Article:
Teague: Looking beyond boxwood? Here are some ideas

November 1, 2013 

We still have a couple of weeks left in our fall planting season, so I'd like to make my annual plea to think outside the box(wood) when considering planting or replacing hedges.

Boxwoods are easily sheared to maintain size and shape, but they don't add much in the way of color, texture and seasonal interest in a garden. There are quite a few evergreen hedge plants that are very well-suited to our arid climate and that also produce pollen-bearing flowers that attract bees and other pollinators as well as winter berries that provide food for birds.

The foliage of many of these hedges will change color throughout the year. Size and shape can be managed by buying dwarf varieties if necessary and by learning the proper methods and timing of pruning.

Nandina or heavenly bamboo, wax privet or ligustrum and pyracantha are three of the most popular secondary (to boxwood) hedge choices.

Pyracantha can be sheared into formal shapes and still will flower and produce berries. Shearing will reduce the flowering of nandina and wax privet. Instead, cut out older canes at the base every winter to rejuvenate nandina and shear wax privet less frequently to preserve more flowers and berries.

Toyon, or Christmas berry or California holly, is a native plant. Toyon can be shaped into hedges of any size. It blooms on year-old wood; trimming should preserve as much older wood as possible.

Manzanita and cotoneaster are available in many sizes. They make excellent, drought-tolerant informal hedges when established.

Many varieties of manzanita and cotoneaster have low, spreading growth habits that will require careful pruning to control.

Deciduous barberry plants, especially the Japanese barberry family, have a wider range of flower and foliage color than the evergreen varieties. Thin out old wood and prune rather than shear barberries. Barberry branches have sharp thorns. Plant them away from traffic areas or use them as barrier hedges.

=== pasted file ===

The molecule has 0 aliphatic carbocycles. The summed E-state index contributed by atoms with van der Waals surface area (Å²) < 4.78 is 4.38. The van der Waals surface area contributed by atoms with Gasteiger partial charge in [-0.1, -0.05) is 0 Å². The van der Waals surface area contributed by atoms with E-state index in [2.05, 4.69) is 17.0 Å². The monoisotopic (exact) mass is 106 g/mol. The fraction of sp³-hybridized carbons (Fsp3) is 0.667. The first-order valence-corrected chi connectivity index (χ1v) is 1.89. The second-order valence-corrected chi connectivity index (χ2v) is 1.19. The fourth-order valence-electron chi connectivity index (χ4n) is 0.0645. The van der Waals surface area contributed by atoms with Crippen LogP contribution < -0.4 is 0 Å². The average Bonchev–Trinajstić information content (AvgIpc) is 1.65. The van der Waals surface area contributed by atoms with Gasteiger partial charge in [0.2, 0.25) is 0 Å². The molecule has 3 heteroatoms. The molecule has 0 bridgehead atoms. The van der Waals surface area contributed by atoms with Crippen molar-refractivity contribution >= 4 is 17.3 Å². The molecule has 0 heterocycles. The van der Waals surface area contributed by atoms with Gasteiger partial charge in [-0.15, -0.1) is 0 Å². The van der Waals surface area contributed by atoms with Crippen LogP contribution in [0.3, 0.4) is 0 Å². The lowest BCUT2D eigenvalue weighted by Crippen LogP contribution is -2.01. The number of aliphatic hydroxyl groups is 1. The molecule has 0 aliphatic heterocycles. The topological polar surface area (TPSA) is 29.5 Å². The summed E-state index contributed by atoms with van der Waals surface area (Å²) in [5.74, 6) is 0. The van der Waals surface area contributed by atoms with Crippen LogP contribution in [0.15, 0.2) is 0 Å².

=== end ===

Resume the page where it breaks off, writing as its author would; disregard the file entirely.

Myrtle, an old-fashioned hedge plant, has pleasantly fragrant foliage. Because it is slow-growing, size and shape can be maintained more easily than with some more vigorous species. Variegated leaves on some myrtle varieties have a light, lacy appearance.

Members of the rosaceae plant family, including pyracantha, toyon and cotoneaster, are susceptible to fireblight, a bacterial disease that is a common problem in our climate (warm, wet springs). Check labels to verify resistant varieties before buying.

Visit local nurseries this fall to check out fall foliage and winter berry color.

New varieties and new hybrids of old favorites become available every year; the suggestions above are among the most readily available.


Elinor Teague is a Fresno County master gardener. Send her plant questions at etgrow@comcast.net or features@fresnobee.com ("plants" in the subject line).

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